The steep economic bill for traffic gridlock in Hong Kong
A free parking space in Statue Square for my parent’s antiquated Austin 1300 was getting hard to find by the early 1970’s. When I had my own car in the eighties, I became an expert at legal on-street parking on Lockhart Road and off-street parking in the waste sites around Central. These had disappeared by the nineties as the police actively enforced parking discipline and designated car parks became the goto place.
Nowadays you can park in Central again, just like the seventies. Around lunchtime last week, stationary vehicles occupied a whole lane down Ice House Street; were stacked up in Chater Road and Edinburgh Place; all along Jackson Road (two deep); and seven were crammed into a single layby in Lower Albert Road. There is usually a driver snoozing inside, waiting to pick up mistress from shopping, or master from work; keeping the engine running in the unlikely event of our otherwise highly visible men in blue, becoming visible.
The plan area of a Toyota Alphard – a popular parker, if perhaps one of the most disgustingly uncool vehicles ever designed – is 96 square feet. Let’s assume another 75 per cent to allow for parking manoeuvers. The opportunity cost of casual parking by each uncool chauffeur-driven Alphard in our busy thoroughfares (taking a notional rental per month of HK$100 per square foot) is therefore over $200,000 per annum per car. The ultra cool Tesla Model S, also a popular obstructer, costs the taxpayer and the travelling public 15 per cent more.
The chauffeur owners, who game the rest of society by saving $6,000 per month for a space in a legitimate car park, are ironically among the top few per cent of the very wealthiest in Hong Kong. In the annals of bad behaviour, it equates to dog fouling, or leaving cigarette butts in the street.
This is only part of the cost, for according to a recent SCMP analysis, the speed of Central traffic in just the last five years has fallen by a whopping 25 per cent. In parts of Sheung Wan it is really is quicker to walk. To remain an effective global business centre, we have to be able get around our own city.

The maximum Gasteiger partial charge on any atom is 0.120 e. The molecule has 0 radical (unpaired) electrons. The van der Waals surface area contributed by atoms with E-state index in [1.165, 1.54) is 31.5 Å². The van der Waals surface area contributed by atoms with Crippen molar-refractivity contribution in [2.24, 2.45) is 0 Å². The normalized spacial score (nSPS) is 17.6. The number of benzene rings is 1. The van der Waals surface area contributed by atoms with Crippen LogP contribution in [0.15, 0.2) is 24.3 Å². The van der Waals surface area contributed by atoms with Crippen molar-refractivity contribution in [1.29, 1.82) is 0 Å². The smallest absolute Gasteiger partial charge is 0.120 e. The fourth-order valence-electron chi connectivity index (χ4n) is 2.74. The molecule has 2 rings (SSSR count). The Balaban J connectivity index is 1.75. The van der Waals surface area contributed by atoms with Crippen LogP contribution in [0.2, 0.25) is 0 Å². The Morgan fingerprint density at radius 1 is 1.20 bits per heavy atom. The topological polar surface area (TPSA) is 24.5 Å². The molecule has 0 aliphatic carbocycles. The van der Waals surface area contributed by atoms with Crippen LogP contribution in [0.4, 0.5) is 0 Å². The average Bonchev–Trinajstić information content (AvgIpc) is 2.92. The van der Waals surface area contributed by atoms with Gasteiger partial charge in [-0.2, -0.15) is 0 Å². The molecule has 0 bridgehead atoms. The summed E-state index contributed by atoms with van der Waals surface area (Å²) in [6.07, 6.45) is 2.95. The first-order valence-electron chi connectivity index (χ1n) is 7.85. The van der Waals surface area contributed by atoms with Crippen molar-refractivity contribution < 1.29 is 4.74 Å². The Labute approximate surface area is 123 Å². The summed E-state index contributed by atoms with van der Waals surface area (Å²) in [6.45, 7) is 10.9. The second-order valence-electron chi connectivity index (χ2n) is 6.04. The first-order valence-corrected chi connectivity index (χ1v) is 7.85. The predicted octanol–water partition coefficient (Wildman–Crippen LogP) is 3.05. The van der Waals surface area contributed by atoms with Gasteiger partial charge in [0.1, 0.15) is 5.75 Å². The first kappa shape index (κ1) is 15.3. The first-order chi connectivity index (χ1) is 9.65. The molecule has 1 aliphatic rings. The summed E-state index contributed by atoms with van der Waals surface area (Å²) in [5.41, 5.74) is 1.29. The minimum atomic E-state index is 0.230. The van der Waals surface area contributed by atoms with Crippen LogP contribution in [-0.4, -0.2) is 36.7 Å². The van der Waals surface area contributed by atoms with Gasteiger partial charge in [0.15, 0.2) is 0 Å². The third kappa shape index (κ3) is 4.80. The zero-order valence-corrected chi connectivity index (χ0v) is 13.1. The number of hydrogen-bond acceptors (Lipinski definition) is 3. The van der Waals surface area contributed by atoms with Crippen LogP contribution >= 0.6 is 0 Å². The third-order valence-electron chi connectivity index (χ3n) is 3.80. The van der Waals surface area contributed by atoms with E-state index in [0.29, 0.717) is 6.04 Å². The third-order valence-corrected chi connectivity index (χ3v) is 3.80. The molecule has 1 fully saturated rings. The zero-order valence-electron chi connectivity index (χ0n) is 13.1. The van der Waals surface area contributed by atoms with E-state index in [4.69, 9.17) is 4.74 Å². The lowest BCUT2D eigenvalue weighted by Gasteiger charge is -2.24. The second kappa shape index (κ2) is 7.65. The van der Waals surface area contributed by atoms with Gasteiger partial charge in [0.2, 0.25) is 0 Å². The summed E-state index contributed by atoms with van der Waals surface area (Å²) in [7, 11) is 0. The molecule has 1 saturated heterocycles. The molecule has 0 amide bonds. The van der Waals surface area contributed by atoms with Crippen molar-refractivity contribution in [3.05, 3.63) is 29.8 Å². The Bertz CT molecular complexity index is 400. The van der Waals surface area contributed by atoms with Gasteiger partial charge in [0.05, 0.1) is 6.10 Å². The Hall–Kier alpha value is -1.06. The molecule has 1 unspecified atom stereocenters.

We have a traffic crisis of the like unseen since the 1980’s. The Colonial administration took aggressive measures to deal with the impending catastrophe by ensuring strict police enforcement to keep roads free of obstructions. Enforcement fines, a high first registration tax, and an annual vehicle examination test raised the cost of driving closer to the cost on society.
But it is also unfair to make private vehicles a rich man’s toy, as those disabled or living in isolated areas may need a car, so a cost-effective road-building programme was undertaken in the eighties to cater for the increase in population. Flyovers and underpasses seemed to appear instantly as the government reacted to bottlenecks. Once one blockage was cleared, it moved elsewhere; the widening of Repulse Bay Road led to jams around the Stubbs Road roundabout, so the Stubbs Road flyover was built and the end of Stubbs Road was widened. Eventually the choke points were minimised - for a while. Small-scale road improvements are a very inexpensive way to increase economic productivity.
The government has been spending heavily on grandiose road projects like the $200 billion bridge to Zhuhai – that would have paid for a multitude of road widening’s, flyovers and underpasses. It takes huge amounts of administrative time, long debates, and money to build a white elephant; meanwhile Stubbs Road will become all but impassible once traffic from the old Lingnan College site begins to flow.
The announcement last week of higher parking fines will make little difference. The first proposed increase since 1994 to just $480 will mean that parking ticket fine inflation will have been a measly 1.8 per cent per year. Mere inflation would have taken a parking ticket to $525; Hong Kong house price inflation to $700.
Electronic Road Pricing was discussed and dismissed in the 1980 and 1990’s for good reason because Hong Kong’s geography does not suit such a penalty zone. It turns the heart of a city into a ghost town - better a honking Central than an oasis of quiet. Also commercial drivers will whine and get undeserved exemptions. If the government wants a blue-sky option they could fund research into driverless cars – they are coming and Hong Kong is a uniquely ideal test bed.
As always, the solutions to traffic congestion are not hard to formulate. We have the money. It just depends whether our policymakers want to take action - or perhaps it is their chauffeurs who are clogging up Central.
Richard Harris is chief executive of Port Shelter Investment Management